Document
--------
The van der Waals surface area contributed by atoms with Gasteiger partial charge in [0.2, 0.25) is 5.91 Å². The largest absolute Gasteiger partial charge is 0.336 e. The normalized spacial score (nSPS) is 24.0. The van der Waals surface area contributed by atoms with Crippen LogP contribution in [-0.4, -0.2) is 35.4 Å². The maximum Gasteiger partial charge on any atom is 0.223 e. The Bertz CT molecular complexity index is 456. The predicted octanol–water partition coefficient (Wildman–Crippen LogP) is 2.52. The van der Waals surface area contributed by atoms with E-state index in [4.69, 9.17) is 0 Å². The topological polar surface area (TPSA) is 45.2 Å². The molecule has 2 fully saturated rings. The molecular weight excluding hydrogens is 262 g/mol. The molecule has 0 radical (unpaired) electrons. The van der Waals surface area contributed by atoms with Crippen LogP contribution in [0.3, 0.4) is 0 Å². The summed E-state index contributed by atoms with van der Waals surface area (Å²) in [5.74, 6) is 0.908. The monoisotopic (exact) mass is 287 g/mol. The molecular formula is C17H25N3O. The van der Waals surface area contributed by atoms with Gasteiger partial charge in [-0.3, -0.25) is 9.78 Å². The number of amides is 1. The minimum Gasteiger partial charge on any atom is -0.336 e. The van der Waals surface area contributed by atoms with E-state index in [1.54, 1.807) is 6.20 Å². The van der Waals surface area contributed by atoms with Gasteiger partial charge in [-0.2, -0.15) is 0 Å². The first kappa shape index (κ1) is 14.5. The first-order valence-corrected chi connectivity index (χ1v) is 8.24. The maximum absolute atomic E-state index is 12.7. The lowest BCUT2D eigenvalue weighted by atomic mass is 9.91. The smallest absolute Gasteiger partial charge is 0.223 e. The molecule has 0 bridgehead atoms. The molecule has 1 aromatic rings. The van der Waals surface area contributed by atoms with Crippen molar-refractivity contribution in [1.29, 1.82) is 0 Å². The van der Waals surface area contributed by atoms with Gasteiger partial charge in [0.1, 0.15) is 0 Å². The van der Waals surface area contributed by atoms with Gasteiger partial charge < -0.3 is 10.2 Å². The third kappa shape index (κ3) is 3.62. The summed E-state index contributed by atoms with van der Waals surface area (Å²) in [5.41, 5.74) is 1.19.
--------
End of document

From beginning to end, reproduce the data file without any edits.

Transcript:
The van der Waals surface area contributed by atoms with Gasteiger partial charge in [0.2, 0.25) is 5.91 Å². The largest absolute Gasteiger partial charge is 0.336 e. The normalized spacial score (nSPS) is 24.0. The van der Waals surface area contributed by atoms with Crippen LogP contribution in [-0.4, -0.2) is 35.4 Å². The maximum Gasteiger partial charge on any atom is 0.223 e. The Bertz CT molecular complexity index is 456. The predicted octanol–water partition coefficient (Wildman–Crippen LogP) is 2.52. The van der Waals surface area contributed by atoms with E-state index in [4.69, 9.17) is 0 Å². The topological polar surface area (TPSA) is 45.2 Å². The molecule has 2 fully saturated rings. The molecular weight excluding hydrogens is 262 g/mol. The molecule has 0 radical (unpaired) electrons. The van der Waals surface area contributed by atoms with Crippen LogP contribution in [0.3, 0.4) is 0 Å². The summed E-state index contributed by atoms with van der Waals surface area (Å²) in [5.74, 6) is 0.908. The monoisotopic (exact) mass is 287 g/mol. The molecular formula is C17H25N3O. The van der Waals surface area contributed by atoms with Gasteiger partial charge in [-0.3, -0.25) is 9.78 Å². The number of amides is 1. The minimum Gasteiger partial charge on any atom is -0.336 e. The van der Waals surface area contributed by atoms with E-state index in [1.54, 1.807) is 6.20 Å². The van der Waals surface area contributed by atoms with Gasteiger partial charge in [-0.2, -0.15) is 0 Å². The first kappa shape index (κ1) is 14.5. The first-order valence-corrected chi connectivity index (χ1v) is 8.24. The maximum absolute atomic E-state index is 12.7. The lowest BCUT2D eigenvalue weighted by atomic mass is 9.91. The smallest absolute Gasteiger partial charge is 0.223 e. The molecule has 0 bridgehead atoms. The molecule has 1 aromatic rings. The van der Waals surface area contributed by atoms with Crippen molar-refractivity contribution in [1.29, 1.82) is 0 Å². The van der Waals surface area contributed by atoms with Gasteiger partial charge in [0.1, 0.15) is 0 Å². The van der Waals surface area contributed by atoms with Gasteiger partial charge < -0.3 is 10.2 Å². The third kappa shape index (κ3) is 3.62. The summed E-state index contributed by atoms with van der Waals surface area (Å²) in [5.41, 5.74) is 1.19.